International Council for Educational Development (ICED)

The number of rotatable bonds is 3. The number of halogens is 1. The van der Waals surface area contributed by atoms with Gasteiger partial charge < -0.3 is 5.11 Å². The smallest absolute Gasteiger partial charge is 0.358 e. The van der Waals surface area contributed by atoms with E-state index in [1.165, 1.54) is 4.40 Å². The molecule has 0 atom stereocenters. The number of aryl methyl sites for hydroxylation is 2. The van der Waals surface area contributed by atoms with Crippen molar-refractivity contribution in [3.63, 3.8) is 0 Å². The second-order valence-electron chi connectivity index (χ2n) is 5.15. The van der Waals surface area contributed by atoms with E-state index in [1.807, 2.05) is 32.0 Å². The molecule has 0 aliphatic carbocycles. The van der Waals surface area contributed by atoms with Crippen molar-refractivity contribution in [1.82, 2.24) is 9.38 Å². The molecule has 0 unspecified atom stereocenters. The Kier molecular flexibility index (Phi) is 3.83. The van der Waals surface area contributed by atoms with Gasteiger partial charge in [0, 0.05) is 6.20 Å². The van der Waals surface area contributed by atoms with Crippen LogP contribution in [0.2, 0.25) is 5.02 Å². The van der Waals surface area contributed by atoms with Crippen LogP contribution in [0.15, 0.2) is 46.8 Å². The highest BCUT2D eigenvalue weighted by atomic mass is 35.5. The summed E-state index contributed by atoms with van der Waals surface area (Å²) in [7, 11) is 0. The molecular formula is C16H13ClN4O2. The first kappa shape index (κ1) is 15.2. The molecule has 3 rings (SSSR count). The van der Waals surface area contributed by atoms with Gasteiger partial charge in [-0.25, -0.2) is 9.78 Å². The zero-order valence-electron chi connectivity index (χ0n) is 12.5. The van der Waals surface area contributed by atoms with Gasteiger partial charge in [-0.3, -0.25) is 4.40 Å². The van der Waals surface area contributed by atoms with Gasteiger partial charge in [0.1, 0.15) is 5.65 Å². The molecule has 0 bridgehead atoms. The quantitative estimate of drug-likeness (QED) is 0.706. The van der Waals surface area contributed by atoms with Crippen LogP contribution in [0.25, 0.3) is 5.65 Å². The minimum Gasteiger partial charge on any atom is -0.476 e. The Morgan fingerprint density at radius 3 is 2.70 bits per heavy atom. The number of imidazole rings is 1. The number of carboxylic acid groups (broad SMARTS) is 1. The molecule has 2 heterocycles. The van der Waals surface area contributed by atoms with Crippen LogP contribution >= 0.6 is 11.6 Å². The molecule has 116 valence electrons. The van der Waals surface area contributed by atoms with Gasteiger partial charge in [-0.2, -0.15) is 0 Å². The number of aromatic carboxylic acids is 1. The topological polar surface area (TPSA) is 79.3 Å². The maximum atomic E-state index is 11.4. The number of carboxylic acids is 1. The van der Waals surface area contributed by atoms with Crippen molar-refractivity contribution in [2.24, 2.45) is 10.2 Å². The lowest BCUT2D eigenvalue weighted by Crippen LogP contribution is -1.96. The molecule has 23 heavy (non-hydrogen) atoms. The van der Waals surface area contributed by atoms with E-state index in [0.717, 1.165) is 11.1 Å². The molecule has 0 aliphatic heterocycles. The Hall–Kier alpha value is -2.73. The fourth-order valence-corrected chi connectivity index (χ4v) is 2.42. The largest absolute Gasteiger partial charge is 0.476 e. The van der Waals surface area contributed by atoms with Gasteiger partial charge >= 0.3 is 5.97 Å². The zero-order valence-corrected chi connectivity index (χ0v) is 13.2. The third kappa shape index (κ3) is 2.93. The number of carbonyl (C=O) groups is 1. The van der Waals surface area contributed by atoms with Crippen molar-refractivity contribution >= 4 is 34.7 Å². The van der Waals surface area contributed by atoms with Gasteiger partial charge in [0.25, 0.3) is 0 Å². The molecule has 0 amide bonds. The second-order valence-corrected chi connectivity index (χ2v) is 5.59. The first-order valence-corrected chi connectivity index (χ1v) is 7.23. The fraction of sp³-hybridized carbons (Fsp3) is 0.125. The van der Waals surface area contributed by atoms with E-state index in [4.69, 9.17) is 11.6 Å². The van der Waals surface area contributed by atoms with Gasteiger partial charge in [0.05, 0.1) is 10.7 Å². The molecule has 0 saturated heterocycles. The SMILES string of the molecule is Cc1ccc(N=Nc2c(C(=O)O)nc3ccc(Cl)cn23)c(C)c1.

The Council was established in October 1970 as an international and independent association of persons with a common concern for the future of education and its role in social and economic development. ICED’s major interests are strategies for educational development and the modernization and management of higher education. In each area it seeks to identify and analyse major educational problems shared by a number of countries, to make policy recommendations, and to consult, on request, with international and national organizations, both public and private. ICED has examined the international dimension of higher education through a series of comparative studies: access to higher education in the previously Western Germany and in the United States, with a comparison of problems in France, Canada, Sweden and the United Kingdom; a twelve nation study on the design and management of systems of higher education; and a series of conferences and papers on the interrelated problems of youth, education, and employment. In the field of education for development, ICED works with international, binational, and national agencies, with universities and research groups, and with individual experts to analyse and recommend ways to strengthen education. ICED has completed two studies on non-formal education-one for the World Bank and the second for Unicef. The World Bank study deals with out-of-school training programmes for adults and older adolescents-which can both train them for employment and improve productivity in rural areas. The Unicef study focuses on non-informal educational approaches to training youth to develop skills in functional literacy and numeracy, agricultural and non-agricultural occupations, home-making, child-rearing, health and nutrition. Atwo-year study on Higher Education for Development linked ICED’s two major areas of concern. It was sponsored by twelve international and national agencies that provide aid to education in developing countries. Teams of highly qualified educators in Africa, Asia and Latin America examined different ways in which higher education copes with social concerns as public health, rural development, food, population, employment, and education and training at all levels. They examined some twenty-five innovative programmes and, in their final reports, suggested ways to spread their success or to avoid their pitfalls.